One of the first instances of Clark’s activation of body awareness through a simple sensorial object is the elegant Diálogo de mãos (Dialogue of hands, 1966). A white cloth band, made into a Möbius strip, is twisted into loops that encircle the wrists of two participants. The result, a mute dance of hands and arms, produces a discovery of the moment as immanent, intersubjective, and corporeal. The participants’ hands may be bound together but there is no sense of imprisonment; instead, the tie that binds becomes an opening for an endless dialogical exploration, since “the act’s instant is the only living reality in ourselves.”15 Limits between self and other blur and fuse. A third emerges, unexpectedly free and liberating. Two years later, in 1968, Richard Serra’s short black-and-white film Hands Tied would show a singular subject struggling to free himself of ropes binding his wrists. To compare these two works is to see how Clark’s Diálogo de mãos offers a totally different understanding of action, gesture, body, and the experience of freedom. For Clark these were always deeply intersubjective practices.

By 1969, Clark was developing the collective and participatory propositions she called O corpo é a casa (The body is the house), expanding but also reversing her 1968 work A Casa é o Corpo. Penetração, ovulação, germinação, expulsão (The house is the Body. Penetration, ovulation, germination, expulsion). The latter is a twenty-six-foot-long penetrable structure made of wood, plastic sheets and fabric, where the audience goes through several small “rooms,” each with different elements on the floor and ceiling, and connected by a transparent black fabric. O corpo é a casa meanwhile names a series of different propositions, and what we have is not one fixed environment but increasingly more participatory, increasingly less object-oriented, increasingly more collective “gestural expressions” aimed at developing “a living architecture, biological, which, as soon as the experience is over, is dissolved.”16 Clark wrote on this series that “it inverts the concepts of house and body. Now the body is the house. It is a community experience.” And she continued,

I have incorporated the object, making it disappear. From now on, it is man who assures his own eroticism. He becomes the object of his own sensations. . . . It is a community experience. There is no regression since it is the opening of man toward the world. He connects itself to others in a shared body. He incorporates the other’s creativity in a collective invention of the proposition.17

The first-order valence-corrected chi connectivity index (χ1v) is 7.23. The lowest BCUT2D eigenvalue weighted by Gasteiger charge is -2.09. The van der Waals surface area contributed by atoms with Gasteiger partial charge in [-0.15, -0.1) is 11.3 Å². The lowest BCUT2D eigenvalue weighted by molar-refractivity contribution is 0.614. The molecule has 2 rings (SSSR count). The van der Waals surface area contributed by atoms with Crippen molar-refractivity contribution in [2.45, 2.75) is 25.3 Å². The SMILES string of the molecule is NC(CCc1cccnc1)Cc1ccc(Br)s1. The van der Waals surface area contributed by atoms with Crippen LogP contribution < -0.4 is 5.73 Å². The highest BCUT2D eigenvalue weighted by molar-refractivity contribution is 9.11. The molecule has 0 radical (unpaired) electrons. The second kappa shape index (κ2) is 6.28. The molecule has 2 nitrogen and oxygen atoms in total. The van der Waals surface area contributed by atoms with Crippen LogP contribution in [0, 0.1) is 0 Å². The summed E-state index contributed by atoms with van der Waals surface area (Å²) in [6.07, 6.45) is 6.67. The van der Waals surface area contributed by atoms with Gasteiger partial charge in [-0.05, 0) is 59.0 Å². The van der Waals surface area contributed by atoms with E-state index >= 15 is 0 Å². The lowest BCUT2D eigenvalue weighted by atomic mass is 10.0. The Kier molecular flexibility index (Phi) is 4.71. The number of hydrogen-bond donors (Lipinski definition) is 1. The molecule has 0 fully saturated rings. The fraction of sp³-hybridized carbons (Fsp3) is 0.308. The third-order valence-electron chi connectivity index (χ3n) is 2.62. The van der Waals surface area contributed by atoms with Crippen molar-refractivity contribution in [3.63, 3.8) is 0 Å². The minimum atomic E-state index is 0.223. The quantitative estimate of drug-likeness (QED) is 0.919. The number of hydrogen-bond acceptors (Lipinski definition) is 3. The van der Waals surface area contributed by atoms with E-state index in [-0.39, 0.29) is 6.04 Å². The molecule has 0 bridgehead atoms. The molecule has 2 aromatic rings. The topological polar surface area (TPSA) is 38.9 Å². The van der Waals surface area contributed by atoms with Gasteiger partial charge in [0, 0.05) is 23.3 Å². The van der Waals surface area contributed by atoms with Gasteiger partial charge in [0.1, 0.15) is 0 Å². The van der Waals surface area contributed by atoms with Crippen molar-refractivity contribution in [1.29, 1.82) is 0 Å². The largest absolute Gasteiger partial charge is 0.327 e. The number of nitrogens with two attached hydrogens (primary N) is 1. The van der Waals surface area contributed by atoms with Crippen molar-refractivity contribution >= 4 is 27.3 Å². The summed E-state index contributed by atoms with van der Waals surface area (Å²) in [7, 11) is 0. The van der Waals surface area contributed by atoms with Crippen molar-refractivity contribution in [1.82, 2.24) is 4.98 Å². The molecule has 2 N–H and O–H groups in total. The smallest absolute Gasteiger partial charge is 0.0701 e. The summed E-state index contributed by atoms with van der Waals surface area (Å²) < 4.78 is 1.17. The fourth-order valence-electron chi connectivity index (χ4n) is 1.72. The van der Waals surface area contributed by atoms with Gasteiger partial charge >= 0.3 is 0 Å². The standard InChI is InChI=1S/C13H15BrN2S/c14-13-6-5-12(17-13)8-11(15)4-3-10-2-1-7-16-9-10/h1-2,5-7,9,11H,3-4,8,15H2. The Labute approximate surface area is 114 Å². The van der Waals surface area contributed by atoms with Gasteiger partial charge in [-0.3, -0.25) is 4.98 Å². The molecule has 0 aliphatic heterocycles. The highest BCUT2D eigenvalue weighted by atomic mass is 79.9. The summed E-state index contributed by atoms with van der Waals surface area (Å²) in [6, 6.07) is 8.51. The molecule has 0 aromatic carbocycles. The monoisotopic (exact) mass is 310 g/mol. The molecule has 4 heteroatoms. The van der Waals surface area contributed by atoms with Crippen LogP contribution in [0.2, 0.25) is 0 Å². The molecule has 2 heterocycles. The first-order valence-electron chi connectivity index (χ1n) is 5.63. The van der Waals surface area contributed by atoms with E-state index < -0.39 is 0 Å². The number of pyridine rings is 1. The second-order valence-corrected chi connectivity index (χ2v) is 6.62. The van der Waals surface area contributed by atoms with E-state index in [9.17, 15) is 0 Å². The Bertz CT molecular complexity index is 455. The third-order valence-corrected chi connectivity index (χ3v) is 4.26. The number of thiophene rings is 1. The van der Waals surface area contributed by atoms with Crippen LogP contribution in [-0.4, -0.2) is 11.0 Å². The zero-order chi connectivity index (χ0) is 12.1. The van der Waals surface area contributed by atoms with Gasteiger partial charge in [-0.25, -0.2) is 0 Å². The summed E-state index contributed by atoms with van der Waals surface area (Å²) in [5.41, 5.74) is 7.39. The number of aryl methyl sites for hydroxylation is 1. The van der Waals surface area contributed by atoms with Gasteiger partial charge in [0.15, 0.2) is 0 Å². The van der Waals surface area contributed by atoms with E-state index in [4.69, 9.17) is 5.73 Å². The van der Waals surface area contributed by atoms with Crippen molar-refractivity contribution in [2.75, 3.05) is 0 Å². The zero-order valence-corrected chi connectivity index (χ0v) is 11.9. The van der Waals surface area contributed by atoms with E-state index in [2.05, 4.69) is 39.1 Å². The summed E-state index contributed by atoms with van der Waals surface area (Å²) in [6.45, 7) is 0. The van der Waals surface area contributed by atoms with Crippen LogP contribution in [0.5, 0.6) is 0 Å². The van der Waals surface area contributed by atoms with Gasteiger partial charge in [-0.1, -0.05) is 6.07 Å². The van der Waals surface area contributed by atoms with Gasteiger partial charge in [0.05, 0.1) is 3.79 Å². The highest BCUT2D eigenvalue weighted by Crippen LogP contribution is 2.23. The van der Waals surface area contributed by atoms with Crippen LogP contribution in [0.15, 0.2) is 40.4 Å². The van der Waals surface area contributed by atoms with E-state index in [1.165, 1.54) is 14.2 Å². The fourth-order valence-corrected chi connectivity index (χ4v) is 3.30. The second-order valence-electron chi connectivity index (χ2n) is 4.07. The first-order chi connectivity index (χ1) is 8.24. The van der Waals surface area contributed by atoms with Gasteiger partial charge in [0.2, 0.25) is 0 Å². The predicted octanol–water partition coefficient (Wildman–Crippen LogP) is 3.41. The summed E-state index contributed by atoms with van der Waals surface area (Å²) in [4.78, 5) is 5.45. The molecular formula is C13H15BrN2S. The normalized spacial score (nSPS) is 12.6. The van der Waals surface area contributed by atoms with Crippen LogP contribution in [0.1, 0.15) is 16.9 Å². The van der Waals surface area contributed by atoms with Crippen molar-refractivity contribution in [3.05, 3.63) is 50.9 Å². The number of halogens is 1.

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Clark's proposition Arquiteturas biológicas. Ovo mortalha (Biologic architecture: egg shroud, 1968) in use probably in Paris in the early 1970s. Nylon, plastic. Courtesy "The World of Lygia Clark" Cultural Association, Rio de Janeiro

This disappearance was less the “dematerialization of the art object”18 that Lucy Lippard described as characteristic of experimental art between 1966 and 1972 than an “incorporation” and “assimilation” of the art object as something indistinguishable from the bodies and actions of the participants. This assimilation of objects with bodies, this incorporation of the environment in a deeply sensuous process, for Clark could only occur through an engaged practice “simultaneously personal and collective,” where one’s “own eroticism” was assured by a “community experience” in the creation of propositions.19 In Clark’s experiments of the late 1960s (when the “collective invention of the proposition” began to appear more commonly in her production), elastic bands and large plastic sheets functioned as relational materials, expressing her rhizomatic understanding of corporeality. All her Arquiteturas biológicas (Biological architectures) of 1969 involved two or more participants connected by long transparent plastic bags or tubes. These bags functioned as connective tissues, extended skin, as participants unfolding and entering into these surfaces become so many limbs and organs of a fantastical construction that was always renewed at each new experiment. The Estruturas vivas (Living structures, 1969) discarded the large plastic surfaces and instead used thin elastic bands of several lengths, revealing minimal, indeed “structural,” yet always dynamic links among the participants. Essential to both the Arquiteturas biológicas and the Estruturas vivas was a communal commitment to an unending process of always experimental, always renewed and renewable, always intersubjective exercises mediated by quotidian, cheap, precarious materials similar to those used in the Objetos sensoriais. Later, Clark would tap into the relational capacity that she had identified in ephemeral materials to create the Objetos relacionais (Relational objects), with which she would develop the therapeutic practice that she would call Estruturação do Self (Structuring of the self, 1979–88), in which art would be replaced by a practice of aesthetic healing.